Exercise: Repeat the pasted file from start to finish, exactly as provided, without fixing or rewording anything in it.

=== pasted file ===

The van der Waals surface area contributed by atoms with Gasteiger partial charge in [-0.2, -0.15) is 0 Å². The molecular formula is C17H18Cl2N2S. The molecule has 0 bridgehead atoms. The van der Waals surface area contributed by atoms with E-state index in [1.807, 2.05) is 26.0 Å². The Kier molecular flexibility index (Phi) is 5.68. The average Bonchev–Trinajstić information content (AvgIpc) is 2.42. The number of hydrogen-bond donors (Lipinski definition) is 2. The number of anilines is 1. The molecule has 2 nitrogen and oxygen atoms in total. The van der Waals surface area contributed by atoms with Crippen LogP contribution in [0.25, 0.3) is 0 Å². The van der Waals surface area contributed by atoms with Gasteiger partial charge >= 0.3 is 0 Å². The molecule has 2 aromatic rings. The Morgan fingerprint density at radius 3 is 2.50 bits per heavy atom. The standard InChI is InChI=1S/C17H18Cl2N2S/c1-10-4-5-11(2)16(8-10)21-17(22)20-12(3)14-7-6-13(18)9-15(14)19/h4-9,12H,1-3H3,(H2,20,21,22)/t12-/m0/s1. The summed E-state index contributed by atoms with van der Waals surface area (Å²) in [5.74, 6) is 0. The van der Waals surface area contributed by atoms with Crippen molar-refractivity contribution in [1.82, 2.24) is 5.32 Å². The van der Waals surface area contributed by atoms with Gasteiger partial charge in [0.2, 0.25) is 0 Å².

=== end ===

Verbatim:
The van der Waals surface area contributed by atoms with Gasteiger partial charge in [-0.2, -0.15) is 0 Å². The molecular formula is C17H18Cl2N2S. The molecule has 0 bridgehead atoms. The van der Waals surface area contributed by atoms with E-state index in [1.807, 2.05) is 26.0 Å². The Kier molecular flexibility index (Phi) is 5.68. The average Bonchev–Trinajstić information content (AvgIpc) is 2.42. The number of hydrogen-bond donors (Lipinski definition) is 2. The number of anilines is 1. The molecule has 2 nitrogen and oxygen atoms in total. The van der Waals surface area contributed by atoms with Crippen LogP contribution in [0.25, 0.3) is 0 Å². The van der Waals surface area contributed by atoms with Gasteiger partial charge >= 0.3 is 0 Å². The molecule has 2 aromatic rings. The Morgan fingerprint density at radius 3 is 2.50 bits per heavy atom. The standard InChI is InChI=1S/C17H18Cl2N2S/c1-10-4-5-11(2)16(8-10)21-17(22)20-12(3)14-7-6-13(18)9-15(14)19/h4-9,12H,1-3H3,(H2,20,21,22)/t12-/m0/s1. The summed E-state index contributed by atoms with van der Waals surface area (Å²) in [5.74, 6) is 0. The van der Waals surface area contributed by atoms with Crippen molar-refractivity contribution in [1.82, 2.24) is 5.32 Å². The van der Waals surface area contributed by atoms with Gasteiger partial charge in [0.2, 0.25) is 0 Å².